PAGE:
Magnificence and Power
The Saint-Louis Forts and Châteaux archeological site was named a national historic site of Canada because nowhere else in the country are there closer ties to the colonial power of the past. The remnants of the four Saint-Louis forts and chȃteaux that came and went in succession between 1620 and 1834 can be glimpsed under glass domes. A veritable treasure trove for archeologists!
The history of a prestigious site
To better protect Québec, in 1620 Samuel de Champlain built a first fort, which he named Saint-Louis, at the top of Cape Diamond. Six years later, he reinforced the fort and had a stone residence constructed there. It was enlarged by the first official governor of New France, Charles Huault de Montmagny, to become the first Château Saint-Louis—a single-storey dwelling measuring 26 x 7 metres, completed in 1648.
In 1690 after the siege of Québec, Governor Frontenac added a gun battery and proceeded to build a new Château Saint-Louis, fortified this time. Its two storeys and lateral wings made it four times bigger than its predecessor. It was completed in 1723.
The building was heavily damaged by shelling in 1759. The British had to demolish part of it but restored what could be salvaged. A few years later, Governor Haldimand found the quarters too cramped and had Château Haldimand constructed a little further from the cliff. But Governor James Craig preferred the location of Château Saint-Louis with its unobstructed view of the river and the region. He added to it and modernized it with a triangular pediment and columned veranda typical of the Palladian style that was all the rage at the time. This last Château Saint-Louis was destroyed by fire in 1834.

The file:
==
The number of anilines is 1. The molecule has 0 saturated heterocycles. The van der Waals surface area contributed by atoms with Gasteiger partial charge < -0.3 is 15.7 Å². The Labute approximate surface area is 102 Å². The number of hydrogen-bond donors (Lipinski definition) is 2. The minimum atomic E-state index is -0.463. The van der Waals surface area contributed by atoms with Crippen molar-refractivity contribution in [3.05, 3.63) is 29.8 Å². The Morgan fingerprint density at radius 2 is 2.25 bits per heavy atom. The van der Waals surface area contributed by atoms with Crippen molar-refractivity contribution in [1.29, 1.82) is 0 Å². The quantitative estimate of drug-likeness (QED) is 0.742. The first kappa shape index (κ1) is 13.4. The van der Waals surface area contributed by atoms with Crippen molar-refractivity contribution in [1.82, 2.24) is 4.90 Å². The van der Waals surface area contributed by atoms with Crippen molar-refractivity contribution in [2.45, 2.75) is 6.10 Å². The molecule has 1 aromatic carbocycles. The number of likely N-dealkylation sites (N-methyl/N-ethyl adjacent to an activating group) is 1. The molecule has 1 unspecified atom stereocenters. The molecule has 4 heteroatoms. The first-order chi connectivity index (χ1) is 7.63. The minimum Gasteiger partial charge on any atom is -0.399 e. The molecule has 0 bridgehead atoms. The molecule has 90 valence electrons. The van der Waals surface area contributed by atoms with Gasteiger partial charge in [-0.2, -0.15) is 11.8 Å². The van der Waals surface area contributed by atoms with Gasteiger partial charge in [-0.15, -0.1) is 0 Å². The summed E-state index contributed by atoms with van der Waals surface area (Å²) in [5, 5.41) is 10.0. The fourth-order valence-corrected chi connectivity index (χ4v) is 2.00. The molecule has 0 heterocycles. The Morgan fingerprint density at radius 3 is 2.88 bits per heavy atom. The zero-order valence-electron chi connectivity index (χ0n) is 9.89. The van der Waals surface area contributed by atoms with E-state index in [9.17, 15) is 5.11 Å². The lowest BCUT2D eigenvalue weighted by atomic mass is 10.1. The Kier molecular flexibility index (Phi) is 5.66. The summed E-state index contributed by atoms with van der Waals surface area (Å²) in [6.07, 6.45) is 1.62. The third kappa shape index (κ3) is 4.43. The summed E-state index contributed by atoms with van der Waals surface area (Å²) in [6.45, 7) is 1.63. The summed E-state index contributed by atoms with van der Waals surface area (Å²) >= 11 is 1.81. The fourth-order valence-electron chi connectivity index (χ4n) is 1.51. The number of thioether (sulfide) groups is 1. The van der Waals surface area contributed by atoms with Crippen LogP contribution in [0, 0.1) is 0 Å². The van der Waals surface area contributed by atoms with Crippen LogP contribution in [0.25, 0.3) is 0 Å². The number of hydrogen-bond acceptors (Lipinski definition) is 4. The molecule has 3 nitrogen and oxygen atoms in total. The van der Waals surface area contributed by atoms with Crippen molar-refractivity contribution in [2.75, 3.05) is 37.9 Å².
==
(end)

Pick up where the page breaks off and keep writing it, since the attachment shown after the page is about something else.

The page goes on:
Vestiges and buried memories
The first public boardwalk, created in 1838, hid the vestiges of Château Saint-Louis from view and long confined them to collective memory. Every now and then, recollections would be dusted off, such as when the statue of Champlain was erected on the site of the original fort, or when the Château Frontenac was built and the last of Château Haldimand disappeared. A century would elapse before archeology unearthed the exceptional value of these vestiges again.
A heritage treasure
The main dig from 2005 to 2007 produced more than 500,000 artefacts and 500 architectural remains.
The find consisted of the foundations of the first forts commissioned by Champlain, in 1620 and 1626, and the first château erected by Montmagny. It was discovered that it had been annexed to the building that Frontenac enlarged and that it was completed under Vaudreuil’s watch in 1723. The damage done by the 1759 invasion and subsequent repairs by the British were also unearthed. The last British Château Saint-Louis was also found and painstakingly unburied.
Since many of these remains were part of work areas—kitchen, servants’ hall, pantry, oven, hearth, and fireplace—these discoveries are a marvelous addition to the historical record. Thanks to secondary buildings such as the bakery, laundry, greenhouses, cold rooms, covered passages, stables, and carriage houses, as well as the countless objects found on site—tableware, clothing, decorative items, and much more—today we have an accurate understanding of what daily life was like in these prestigious homes of the French and British governors. A veritable treasure trove under the boardwalk!
Development of the site
In 2008 on the occasion of the celebrations marking the 400th anniversary of the founding of Québec, Saint-Louis Forts and Chȃteaux Historic Site was opened to the public, staffed by Parks Canada. There were more than 300,000 visitors to the impressive remains. Development of the site is ongoing, and visitors remain welcome.